Time Out says
Beautiful site-specific show about grief in the internet age
Dante or Die’s gorgeous site-specific show about grief and digitial afterlives is performed in a cafe. After we sit down, last orders are taken, and we’re issued with headphones and a phone, and meet Terry (Dante or Die co-artistic director Terry O’Donovan).
In a raw and magnetic performance, O’Donovan paces, sometimes even dances about the cafe – but often we look away, our attention on his voice in our ears, and the frequent action on our screens.
Luka, Terry’s ex-boyfriend of nine years, has died – something that Terry is late finding out. He is tipped off not by a phonecall, but a sudden rush of oblique condolence messages that all assume he is aware of the death.
He is stricken by the news. As he’s struggling to process the sudden flood of old acquaintances and estranged friends getting back in touch, he receives an unusual message from a company called Fidelis: he has been made the executor of Luka’s social media legacy, entrusted with deciding what happens to his presence after death.
‘User Not Found’ becomes a dance of sadness, memory, and technology, as Terry attempts to process his sorrow at Luka’s passing, and unresolved anger about their relationship’s ended. And, of course, he trawls through Luka’s social media – obsessively cross-referencing major dates in their relationship with Luka’s often maddeningly bland Twitter feed, or combing his Facebook feed to fill in the gaps between their separation and Luka’s death. (By-the-by, I feel like it’s illustrative of this supremely detailed show to note that a very plausible French popstar named Laurent Mercier who Luka was a fan of appears to have been made up for the purposes of the play. There’s a slick music video and everything – a drolly amusing detail that must have required a terrifying amount of work).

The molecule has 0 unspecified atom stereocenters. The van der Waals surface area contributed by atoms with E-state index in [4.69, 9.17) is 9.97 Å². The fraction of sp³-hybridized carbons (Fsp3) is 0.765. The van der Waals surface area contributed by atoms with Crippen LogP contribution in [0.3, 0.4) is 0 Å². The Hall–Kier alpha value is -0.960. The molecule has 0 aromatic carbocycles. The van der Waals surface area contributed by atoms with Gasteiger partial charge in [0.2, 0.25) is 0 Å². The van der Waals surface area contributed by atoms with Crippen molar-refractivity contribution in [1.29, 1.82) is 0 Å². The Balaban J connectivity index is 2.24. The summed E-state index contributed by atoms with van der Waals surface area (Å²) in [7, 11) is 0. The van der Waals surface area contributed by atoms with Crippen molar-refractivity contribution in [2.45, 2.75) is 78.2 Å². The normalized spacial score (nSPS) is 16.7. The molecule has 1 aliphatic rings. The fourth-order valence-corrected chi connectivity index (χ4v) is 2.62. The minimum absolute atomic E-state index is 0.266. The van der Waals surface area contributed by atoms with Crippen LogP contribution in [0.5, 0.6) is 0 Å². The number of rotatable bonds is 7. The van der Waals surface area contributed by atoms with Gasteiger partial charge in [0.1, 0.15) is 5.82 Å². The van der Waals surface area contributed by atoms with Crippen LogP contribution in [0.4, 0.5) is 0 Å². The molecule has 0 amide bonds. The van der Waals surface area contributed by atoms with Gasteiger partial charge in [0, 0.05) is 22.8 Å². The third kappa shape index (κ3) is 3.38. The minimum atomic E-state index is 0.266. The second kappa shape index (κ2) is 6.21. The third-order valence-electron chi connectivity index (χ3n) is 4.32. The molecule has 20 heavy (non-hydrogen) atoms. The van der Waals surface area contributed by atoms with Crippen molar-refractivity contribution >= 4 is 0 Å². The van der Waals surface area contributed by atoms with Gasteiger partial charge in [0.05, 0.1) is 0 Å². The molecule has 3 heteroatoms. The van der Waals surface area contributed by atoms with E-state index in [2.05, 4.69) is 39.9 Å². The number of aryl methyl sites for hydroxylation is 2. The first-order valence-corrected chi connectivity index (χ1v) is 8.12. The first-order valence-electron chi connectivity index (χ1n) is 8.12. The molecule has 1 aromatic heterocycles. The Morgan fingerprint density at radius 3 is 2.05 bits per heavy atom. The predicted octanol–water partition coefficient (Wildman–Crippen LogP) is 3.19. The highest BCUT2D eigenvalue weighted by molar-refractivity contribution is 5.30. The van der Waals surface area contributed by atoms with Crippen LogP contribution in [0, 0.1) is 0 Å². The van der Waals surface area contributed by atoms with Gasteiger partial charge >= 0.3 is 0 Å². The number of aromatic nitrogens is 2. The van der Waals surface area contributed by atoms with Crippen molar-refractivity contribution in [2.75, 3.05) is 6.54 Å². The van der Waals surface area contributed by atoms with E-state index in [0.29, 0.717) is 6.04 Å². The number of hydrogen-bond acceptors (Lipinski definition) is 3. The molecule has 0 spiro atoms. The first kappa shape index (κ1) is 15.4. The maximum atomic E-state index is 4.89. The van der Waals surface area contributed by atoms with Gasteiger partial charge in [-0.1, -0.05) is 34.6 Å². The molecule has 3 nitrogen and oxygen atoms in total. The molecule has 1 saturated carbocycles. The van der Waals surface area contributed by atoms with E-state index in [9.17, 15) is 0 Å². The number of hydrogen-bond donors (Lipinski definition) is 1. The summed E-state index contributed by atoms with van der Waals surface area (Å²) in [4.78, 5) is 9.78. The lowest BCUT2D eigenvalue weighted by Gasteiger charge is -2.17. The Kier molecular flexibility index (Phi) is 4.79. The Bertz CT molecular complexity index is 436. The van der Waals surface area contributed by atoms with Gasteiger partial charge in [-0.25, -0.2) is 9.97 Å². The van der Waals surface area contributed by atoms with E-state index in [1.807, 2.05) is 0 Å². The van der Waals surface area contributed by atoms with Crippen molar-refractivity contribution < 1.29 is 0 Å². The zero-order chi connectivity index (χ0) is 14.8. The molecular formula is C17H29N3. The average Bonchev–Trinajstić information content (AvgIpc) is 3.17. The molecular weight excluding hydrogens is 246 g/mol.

What Goode does beautifully is draw a line between the idea of letting go of a person’s web presence and letting go of a person full stop. Terry goes on a wild, occasionally hallucinatory ride as he moves through stages of grief and simply struggles to process what happened.
What ‘User Not Found’ doesn’t really do is engage with the idea of a digital legacy. At no point does Terry really contemplate what it means to erase somebody from the internet. Though Terry frets over whether he’s the right person to make the decision, when he does so, it seems like a natural culmination of his personal grieving process rather than because he’s really given thought to literally deleting evidence Luka existed, his photos, his writings.
But Goode is so good that if it feels like he’s turned in a slightly different assignment to the one expected, it doesn’t really matter. It’s a gorgeous show about grief in the era of hyper connectivity, and it hardly ducks talking about technology. Our glowing phones bring Terry’s loss closer, but also distance us from it – a text or email of condolence is not the same as having to talk about it.
‘User Not Found’ is ultimately coy about the question of whether we have a right to be forgotten – but it is certain that we all have a right to let go.
This review is from the 2018 Edinburgh Fringe.